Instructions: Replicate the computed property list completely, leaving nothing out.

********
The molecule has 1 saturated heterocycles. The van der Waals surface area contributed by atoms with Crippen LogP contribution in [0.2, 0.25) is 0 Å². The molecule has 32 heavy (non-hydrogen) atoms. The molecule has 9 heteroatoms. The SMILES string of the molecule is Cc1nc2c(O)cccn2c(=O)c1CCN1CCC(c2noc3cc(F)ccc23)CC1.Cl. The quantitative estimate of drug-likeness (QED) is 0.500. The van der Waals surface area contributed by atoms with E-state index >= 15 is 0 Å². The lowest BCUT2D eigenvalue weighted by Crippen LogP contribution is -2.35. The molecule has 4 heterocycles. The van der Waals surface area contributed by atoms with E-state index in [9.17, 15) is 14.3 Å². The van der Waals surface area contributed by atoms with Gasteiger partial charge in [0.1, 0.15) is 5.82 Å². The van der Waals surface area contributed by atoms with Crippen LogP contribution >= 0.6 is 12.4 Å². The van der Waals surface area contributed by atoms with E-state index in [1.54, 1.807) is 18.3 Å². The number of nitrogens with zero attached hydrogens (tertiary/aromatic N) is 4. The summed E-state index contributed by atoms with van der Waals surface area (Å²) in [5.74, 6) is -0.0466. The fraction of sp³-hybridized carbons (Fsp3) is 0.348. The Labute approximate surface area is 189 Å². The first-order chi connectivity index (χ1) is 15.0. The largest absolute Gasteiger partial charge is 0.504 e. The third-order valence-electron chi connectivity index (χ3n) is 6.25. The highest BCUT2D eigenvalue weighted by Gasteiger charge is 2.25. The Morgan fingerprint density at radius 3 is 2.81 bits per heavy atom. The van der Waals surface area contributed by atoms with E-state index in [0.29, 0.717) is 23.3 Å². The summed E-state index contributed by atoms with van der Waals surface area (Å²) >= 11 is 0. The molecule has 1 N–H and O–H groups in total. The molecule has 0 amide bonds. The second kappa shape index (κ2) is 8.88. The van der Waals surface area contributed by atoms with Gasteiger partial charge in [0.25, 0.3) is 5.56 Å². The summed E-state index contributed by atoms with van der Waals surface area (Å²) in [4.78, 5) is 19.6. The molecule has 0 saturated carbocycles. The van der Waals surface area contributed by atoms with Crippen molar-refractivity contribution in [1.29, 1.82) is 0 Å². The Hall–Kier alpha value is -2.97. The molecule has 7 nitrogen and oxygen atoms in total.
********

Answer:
The molecule has 1 saturated heterocycles. The van der Waals surface area contributed by atoms with Crippen LogP contribution in [0.2, 0.25) is 0 Å². The molecule has 32 heavy (non-hydrogen) atoms. The molecule has 9 heteroatoms. The SMILES string of the molecule is Cc1nc2c(O)cccn2c(=O)c1CCN1CCC(c2noc3cc(F)ccc23)CC1.Cl. The quantitative estimate of drug-likeness (QED) is 0.500. The van der Waals surface area contributed by atoms with E-state index >= 15 is 0 Å². The lowest BCUT2D eigenvalue weighted by Crippen LogP contribution is -2.35. The molecule has 4 heterocycles. The van der Waals surface area contributed by atoms with E-state index in [9.17, 15) is 14.3 Å². The van der Waals surface area contributed by atoms with Gasteiger partial charge in [0.1, 0.15) is 5.82 Å². The van der Waals surface area contributed by atoms with Crippen LogP contribution >= 0.6 is 12.4 Å². The van der Waals surface area contributed by atoms with E-state index in [1.54, 1.807) is 18.3 Å². The number of nitrogens with zero attached hydrogens (tertiary/aromatic N) is 4. The summed E-state index contributed by atoms with van der Waals surface area (Å²) in [5.74, 6) is -0.0466. The fraction of sp³-hybridized carbons (Fsp3) is 0.348. The Labute approximate surface area is 189 Å². The first-order chi connectivity index (χ1) is 15.0. The largest absolute Gasteiger partial charge is 0.504 e. The third-order valence-electron chi connectivity index (χ3n) is 6.25. The highest BCUT2D eigenvalue weighted by Gasteiger charge is 2.25. The Morgan fingerprint density at radius 3 is 2.81 bits per heavy atom. The van der Waals surface area contributed by atoms with E-state index in [0.29, 0.717) is 23.3 Å². The summed E-state index contributed by atoms with van der Waals surface area (Å²) >= 11 is 0. The molecule has 1 N–H and O–H groups in total. The molecule has 0 amide bonds. The second kappa shape index (κ2) is 8.88. The van der Waals surface area contributed by atoms with Gasteiger partial charge in [0.25, 0.3) is 5.56 Å². The summed E-state index contributed by atoms with van der Waals surface area (Å²) in [4.78, 5) is 19.6. The molecule has 0 saturated carbocycles. The van der Waals surface area contributed by atoms with Crippen molar-refractivity contribution in [1.29, 1.82) is 0 Å². The Hall–Kier alpha value is -2.97. The molecule has 7 nitrogen and oxygen atoms in total.